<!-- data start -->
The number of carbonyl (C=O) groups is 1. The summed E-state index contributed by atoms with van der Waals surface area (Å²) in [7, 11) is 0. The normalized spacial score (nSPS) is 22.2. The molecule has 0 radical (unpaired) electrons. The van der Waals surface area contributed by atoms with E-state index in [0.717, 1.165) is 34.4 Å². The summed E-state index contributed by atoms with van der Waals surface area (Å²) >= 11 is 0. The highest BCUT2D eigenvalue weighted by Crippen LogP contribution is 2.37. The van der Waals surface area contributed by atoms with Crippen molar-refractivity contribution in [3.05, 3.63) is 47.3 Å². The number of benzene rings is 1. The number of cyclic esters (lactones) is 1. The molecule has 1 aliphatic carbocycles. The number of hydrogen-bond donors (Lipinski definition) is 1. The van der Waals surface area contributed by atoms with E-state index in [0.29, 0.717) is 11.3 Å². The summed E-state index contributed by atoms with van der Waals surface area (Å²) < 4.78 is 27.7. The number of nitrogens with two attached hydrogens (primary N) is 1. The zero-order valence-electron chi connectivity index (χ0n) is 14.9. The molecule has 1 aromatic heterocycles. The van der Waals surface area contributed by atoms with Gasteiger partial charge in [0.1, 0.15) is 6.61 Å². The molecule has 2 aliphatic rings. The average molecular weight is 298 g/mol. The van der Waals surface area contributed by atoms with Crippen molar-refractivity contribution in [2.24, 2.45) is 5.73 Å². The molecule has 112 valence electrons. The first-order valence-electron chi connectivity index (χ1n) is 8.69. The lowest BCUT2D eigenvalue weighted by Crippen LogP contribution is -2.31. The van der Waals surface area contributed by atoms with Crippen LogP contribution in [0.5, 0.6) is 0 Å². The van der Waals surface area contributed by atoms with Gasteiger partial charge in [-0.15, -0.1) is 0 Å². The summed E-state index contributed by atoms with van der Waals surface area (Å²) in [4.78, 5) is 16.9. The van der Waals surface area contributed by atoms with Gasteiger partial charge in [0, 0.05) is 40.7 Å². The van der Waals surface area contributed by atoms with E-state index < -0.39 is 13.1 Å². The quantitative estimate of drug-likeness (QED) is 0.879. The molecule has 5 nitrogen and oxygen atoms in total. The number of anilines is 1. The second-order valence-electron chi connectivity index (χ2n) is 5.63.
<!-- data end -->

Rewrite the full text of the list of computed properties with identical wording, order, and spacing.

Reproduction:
The number of carbonyl (C=O) groups is 1. The summed E-state index contributed by atoms with van der Waals surface area (Å²) in [7, 11) is 0. The normalized spacial score (nSPS) is 22.2. The molecule has 0 radical (unpaired) electrons. The van der Waals surface area contributed by atoms with E-state index in [0.717, 1.165) is 34.4 Å². The summed E-state index contributed by atoms with van der Waals surface area (Å²) >= 11 is 0. The highest BCUT2D eigenvalue weighted by Crippen LogP contribution is 2.37. The van der Waals surface area contributed by atoms with Crippen molar-refractivity contribution in [3.05, 3.63) is 47.3 Å². The number of benzene rings is 1. The number of cyclic esters (lactones) is 1. The molecule has 1 aliphatic carbocycles. The number of hydrogen-bond donors (Lipinski definition) is 1. The van der Waals surface area contributed by atoms with E-state index in [0.29, 0.717) is 11.3 Å². The summed E-state index contributed by atoms with van der Waals surface area (Å²) < 4.78 is 27.7. The number of nitrogens with two attached hydrogens (primary N) is 1. The zero-order valence-electron chi connectivity index (χ0n) is 14.9. The molecule has 1 aromatic heterocycles. The van der Waals surface area contributed by atoms with Gasteiger partial charge in [0.1, 0.15) is 6.61 Å². The molecule has 2 aliphatic rings. The average molecular weight is 298 g/mol. The van der Waals surface area contributed by atoms with Crippen molar-refractivity contribution in [2.24, 2.45) is 5.73 Å². The molecule has 112 valence electrons. The first-order valence-electron chi connectivity index (χ1n) is 8.69. The lowest BCUT2D eigenvalue weighted by Crippen LogP contribution is -2.31. The van der Waals surface area contributed by atoms with Crippen LogP contribution in [0.5, 0.6) is 0 Å². The van der Waals surface area contributed by atoms with Gasteiger partial charge in [-0.15, -0.1) is 0 Å². The summed E-state index contributed by atoms with van der Waals surface area (Å²) in [4.78, 5) is 16.9. The van der Waals surface area contributed by atoms with Gasteiger partial charge in [0, 0.05) is 40.7 Å². The van der Waals surface area contributed by atoms with E-state index < -0.39 is 13.1 Å². The quantitative estimate of drug-likeness (QED) is 0.879. The molecule has 5 nitrogen and oxygen atoms in total. The number of anilines is 1. The second-order valence-electron chi connectivity index (χ2n) is 5.63.